My family being altogether again is the tradition I’m keenest to reinstate! But we’re also starting a new tradition this year where anyone who brings up politics (my uncle), has to put $5 in the pot…
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End of term report

Sarah Abbott shares her end of term report reflecting on our work and our clients’ successes in a turbulent 2020.

2020 began in disarray. We had the best laid plans – but my fantastic team and clients kept calm and carried on. Together, we found ways to be adaptable, creative and resilient in order to deliver what was needed, sensitively.

At the time we didn’t grasp what a crucible of adjustment it was. Fortunately, towards the end of 2019, we’d become interested in the growing trend in other industries – especially events and conferences – for blending in-person events with virtual augmentation. We had begun to research it to see how it could translate for wine – which gave us a great basis for the wholesale pivot to digital everything.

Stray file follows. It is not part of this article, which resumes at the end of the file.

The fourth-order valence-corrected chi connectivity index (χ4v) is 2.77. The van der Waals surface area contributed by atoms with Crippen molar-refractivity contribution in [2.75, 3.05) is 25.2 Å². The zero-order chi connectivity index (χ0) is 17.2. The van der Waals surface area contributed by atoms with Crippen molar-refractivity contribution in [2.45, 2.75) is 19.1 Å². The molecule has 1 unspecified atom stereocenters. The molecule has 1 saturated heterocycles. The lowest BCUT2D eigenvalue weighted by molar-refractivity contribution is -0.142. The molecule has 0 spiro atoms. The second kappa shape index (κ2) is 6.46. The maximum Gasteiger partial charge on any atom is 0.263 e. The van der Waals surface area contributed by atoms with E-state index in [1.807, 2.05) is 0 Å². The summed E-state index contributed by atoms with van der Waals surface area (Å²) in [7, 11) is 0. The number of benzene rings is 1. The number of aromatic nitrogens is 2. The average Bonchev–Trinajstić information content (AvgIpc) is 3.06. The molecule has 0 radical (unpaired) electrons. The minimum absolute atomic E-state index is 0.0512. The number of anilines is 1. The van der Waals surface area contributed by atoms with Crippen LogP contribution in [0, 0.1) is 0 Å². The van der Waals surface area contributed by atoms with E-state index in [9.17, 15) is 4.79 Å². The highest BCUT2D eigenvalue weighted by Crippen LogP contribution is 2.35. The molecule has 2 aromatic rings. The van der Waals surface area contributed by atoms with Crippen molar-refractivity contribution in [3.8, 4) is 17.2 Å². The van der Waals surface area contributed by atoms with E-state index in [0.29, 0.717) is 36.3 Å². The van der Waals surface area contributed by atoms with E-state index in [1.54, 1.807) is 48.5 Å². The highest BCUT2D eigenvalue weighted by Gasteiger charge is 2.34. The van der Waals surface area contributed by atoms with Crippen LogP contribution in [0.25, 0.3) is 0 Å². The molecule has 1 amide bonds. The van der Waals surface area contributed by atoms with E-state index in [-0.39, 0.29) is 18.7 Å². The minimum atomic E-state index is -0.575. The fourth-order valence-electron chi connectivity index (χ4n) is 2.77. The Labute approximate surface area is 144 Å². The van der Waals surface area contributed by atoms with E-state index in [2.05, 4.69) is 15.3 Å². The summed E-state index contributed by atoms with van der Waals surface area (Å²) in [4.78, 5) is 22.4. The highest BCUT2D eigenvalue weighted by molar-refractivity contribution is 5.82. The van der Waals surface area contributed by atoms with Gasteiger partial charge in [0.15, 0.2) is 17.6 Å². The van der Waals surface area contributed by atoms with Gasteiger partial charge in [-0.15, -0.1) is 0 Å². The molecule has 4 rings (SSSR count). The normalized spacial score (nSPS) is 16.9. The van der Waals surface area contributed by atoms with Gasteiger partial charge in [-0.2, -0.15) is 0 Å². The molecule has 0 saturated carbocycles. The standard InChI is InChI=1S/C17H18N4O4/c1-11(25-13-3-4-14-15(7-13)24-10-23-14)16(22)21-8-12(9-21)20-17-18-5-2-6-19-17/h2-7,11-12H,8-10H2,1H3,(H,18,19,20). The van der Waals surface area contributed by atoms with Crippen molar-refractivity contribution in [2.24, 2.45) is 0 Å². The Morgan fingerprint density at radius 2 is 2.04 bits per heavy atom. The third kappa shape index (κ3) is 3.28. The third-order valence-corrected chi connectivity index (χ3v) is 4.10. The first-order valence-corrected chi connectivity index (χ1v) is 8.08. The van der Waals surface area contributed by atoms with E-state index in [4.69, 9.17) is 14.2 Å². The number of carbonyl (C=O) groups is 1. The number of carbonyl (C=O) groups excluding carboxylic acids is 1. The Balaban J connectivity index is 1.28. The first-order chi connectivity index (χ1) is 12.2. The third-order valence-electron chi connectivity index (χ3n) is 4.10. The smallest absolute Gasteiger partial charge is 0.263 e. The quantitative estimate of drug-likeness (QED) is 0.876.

Our job is to communicate and engage on behalf of our clients, as well as assisting commercially. And I’m proud that we achieved this, in a time when promoting a product, wine, which is all about togetherness, contravened the essence of our daily lives.

So, we came up with Swirl in the Cloud – proof that every cloud has a silver lining.